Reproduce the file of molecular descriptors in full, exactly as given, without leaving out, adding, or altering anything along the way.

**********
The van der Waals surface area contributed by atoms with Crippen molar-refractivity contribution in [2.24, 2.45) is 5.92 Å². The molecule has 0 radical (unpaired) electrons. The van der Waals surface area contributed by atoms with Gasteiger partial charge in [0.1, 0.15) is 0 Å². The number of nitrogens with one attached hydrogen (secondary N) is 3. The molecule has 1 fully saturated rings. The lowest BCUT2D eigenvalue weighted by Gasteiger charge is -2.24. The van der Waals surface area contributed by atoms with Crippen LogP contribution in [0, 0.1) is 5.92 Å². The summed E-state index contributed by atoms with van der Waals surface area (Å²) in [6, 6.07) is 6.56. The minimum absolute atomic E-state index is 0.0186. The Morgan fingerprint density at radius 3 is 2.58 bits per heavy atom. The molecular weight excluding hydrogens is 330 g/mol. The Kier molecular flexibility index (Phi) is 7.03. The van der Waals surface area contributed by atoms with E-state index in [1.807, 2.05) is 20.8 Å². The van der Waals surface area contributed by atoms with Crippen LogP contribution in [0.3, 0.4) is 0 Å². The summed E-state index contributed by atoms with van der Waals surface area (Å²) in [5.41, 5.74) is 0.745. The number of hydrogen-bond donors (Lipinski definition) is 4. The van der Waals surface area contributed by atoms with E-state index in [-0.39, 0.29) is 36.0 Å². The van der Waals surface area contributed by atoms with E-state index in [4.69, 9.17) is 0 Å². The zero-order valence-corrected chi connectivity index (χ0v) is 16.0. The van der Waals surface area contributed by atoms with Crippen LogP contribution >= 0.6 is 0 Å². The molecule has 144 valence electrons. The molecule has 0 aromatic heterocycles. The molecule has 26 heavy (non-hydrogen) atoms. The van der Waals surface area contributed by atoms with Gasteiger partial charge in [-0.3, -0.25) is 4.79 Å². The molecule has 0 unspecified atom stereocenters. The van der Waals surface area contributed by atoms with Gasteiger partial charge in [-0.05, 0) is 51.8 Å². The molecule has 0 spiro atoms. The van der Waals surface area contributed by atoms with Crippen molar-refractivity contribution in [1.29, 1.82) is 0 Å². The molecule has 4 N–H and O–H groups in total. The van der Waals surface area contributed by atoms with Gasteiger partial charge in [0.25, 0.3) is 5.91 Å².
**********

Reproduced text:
The van der Waals surface area contributed by atoms with Crippen molar-refractivity contribution in [2.24, 2.45) is 5.92 Å². The molecule has 0 radical (unpaired) electrons. The van der Waals surface area contributed by atoms with Gasteiger partial charge in [0.1, 0.15) is 0 Å². The number of nitrogens with one attached hydrogen (secondary N) is 3. The molecule has 1 fully saturated rings. The lowest BCUT2D eigenvalue weighted by Gasteiger charge is -2.24. The van der Waals surface area contributed by atoms with Crippen LogP contribution in [0, 0.1) is 5.92 Å². The summed E-state index contributed by atoms with van der Waals surface area (Å²) in [6, 6.07) is 6.56. The minimum absolute atomic E-state index is 0.0186. The Morgan fingerprint density at radius 3 is 2.58 bits per heavy atom. The molecular weight excluding hydrogens is 330 g/mol. The Kier molecular flexibility index (Phi) is 7.03. The van der Waals surface area contributed by atoms with E-state index in [1.807, 2.05) is 20.8 Å². The van der Waals surface area contributed by atoms with Crippen LogP contribution in [0.3, 0.4) is 0 Å². The summed E-state index contributed by atoms with van der Waals surface area (Å²) in [5.41, 5.74) is 0.745. The number of hydrogen-bond donors (Lipinski definition) is 4. The van der Waals surface area contributed by atoms with E-state index in [-0.39, 0.29) is 36.0 Å². The van der Waals surface area contributed by atoms with E-state index in [4.69, 9.17) is 0 Å². The zero-order valence-corrected chi connectivity index (χ0v) is 16.0. The van der Waals surface area contributed by atoms with Crippen LogP contribution >= 0.6 is 0 Å². The molecule has 144 valence electrons. The molecule has 0 aromatic heterocycles. The molecule has 26 heavy (non-hydrogen) atoms. The van der Waals surface area contributed by atoms with Gasteiger partial charge in [-0.3, -0.25) is 4.79 Å². The molecule has 0 unspecified atom stereocenters. The van der Waals surface area contributed by atoms with Gasteiger partial charge in [-0.05, 0) is 51.8 Å². The molecule has 0 spiro atoms. The van der Waals surface area contributed by atoms with Crippen molar-refractivity contribution in [1.29, 1.82) is 0 Å². The molecule has 4 N–H and O–H groups in total. The van der Waals surface area contributed by atoms with Gasteiger partial charge in [0.25, 0.3) is 5.91 Å².